Better Software Articles
Get a head start on your New Year's resolution. Hone your business analysis skills or learn new ones, and make 2012 the highlight of your career.
Many people realize that the technical debt spiral is a perverse incentive—it ends up rewarding behaviors we don't want and causing long-term pain. In this article, Matt Heusser moves beyond cliché to talk about how tech debt happens and what we can do about it.
Most software needs to be "maintainable" and have high "internal quality." But what does that mean in practical terms? Code smells form a vocabulary for discussing code quality and how well suited code might be to change. The smells also provide good indications as to what to refactor and how.
We all want to satisfy our users, but tailoring software to customers is easier said than done. Personas—a method to synthesize your primary users into abstract entities—facilitates understanding of goals and experiences.
Scaling Agile to the enterprise can be challenging once you start looking at the Program and Portfolio level. How do you design an effective coordination system that encourages collaboration, communication, transparency and is flexible, easy to implement and rapidly evolvable? We will explore key aspects of creating a simple but effective agile-ready coordination system for managing such initiatives, based upon the authors' observations and experiences across widely differing companies.
Most managers would consider management far too complicated to script. But the five key components of management—planning, staffing, organizing, directing, and controlling—are practiced just as often in testing. So, let's see some of those management scripts.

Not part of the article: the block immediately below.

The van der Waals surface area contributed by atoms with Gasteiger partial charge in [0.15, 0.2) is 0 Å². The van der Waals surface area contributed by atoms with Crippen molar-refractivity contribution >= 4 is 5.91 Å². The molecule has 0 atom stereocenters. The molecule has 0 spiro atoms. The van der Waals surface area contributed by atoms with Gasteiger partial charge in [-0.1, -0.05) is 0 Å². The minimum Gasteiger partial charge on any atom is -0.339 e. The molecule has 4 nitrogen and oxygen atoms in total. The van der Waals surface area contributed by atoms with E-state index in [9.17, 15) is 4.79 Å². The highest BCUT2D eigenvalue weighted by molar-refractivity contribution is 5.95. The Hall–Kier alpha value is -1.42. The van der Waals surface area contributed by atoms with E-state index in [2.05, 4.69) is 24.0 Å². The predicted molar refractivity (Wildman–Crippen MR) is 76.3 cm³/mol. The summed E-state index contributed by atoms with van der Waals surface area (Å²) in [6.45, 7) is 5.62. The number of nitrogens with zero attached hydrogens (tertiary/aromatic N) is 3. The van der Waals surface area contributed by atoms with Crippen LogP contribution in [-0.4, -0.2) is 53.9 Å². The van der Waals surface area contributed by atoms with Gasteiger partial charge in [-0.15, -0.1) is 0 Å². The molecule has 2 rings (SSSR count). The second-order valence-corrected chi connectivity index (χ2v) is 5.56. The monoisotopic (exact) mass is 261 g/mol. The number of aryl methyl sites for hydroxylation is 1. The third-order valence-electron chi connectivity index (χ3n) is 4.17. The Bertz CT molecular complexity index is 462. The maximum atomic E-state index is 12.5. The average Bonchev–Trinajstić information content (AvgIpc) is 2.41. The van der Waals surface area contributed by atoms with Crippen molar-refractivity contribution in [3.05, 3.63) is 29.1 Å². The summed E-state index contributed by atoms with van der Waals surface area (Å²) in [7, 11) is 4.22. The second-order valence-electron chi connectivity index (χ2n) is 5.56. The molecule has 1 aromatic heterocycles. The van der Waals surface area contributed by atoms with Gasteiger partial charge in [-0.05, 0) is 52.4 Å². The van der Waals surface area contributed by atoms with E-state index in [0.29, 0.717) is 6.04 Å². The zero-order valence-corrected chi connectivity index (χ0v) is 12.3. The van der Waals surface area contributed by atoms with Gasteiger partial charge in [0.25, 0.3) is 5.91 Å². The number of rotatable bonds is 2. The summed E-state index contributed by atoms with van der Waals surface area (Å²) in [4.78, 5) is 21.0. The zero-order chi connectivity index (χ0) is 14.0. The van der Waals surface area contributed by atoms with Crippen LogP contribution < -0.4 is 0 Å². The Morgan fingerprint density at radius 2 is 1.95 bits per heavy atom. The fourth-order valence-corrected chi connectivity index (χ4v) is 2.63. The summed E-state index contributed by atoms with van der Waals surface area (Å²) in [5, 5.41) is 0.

A cast-in-concrete delivery date looms on your project’s horizon. You have precious little time remaining, and the development team keeps delivering incomplete builds of unstable code. Is this a "death march" project, or can the testing team actually do something useful, or perhaps even save the day?
Most management and change management methodologies assume a traditional environment—one in which the time between changes is much greater than the time required to adapt to each change. In fluid environments, the next change event happens before we can finish adapting to the last one, and sometimes even the one before that.
During the First Age of Requirements, programmers ruled the Earth. Today, programmers again lead the way but the possibilities for software development are unimaginable. You'd better be prepa
How many times have you heard the phrase "works as designed" used to describe software that is flawed and in some cases not fit for use? While "works as designed" has become an acceptable response for some, for real professionals, it's not.
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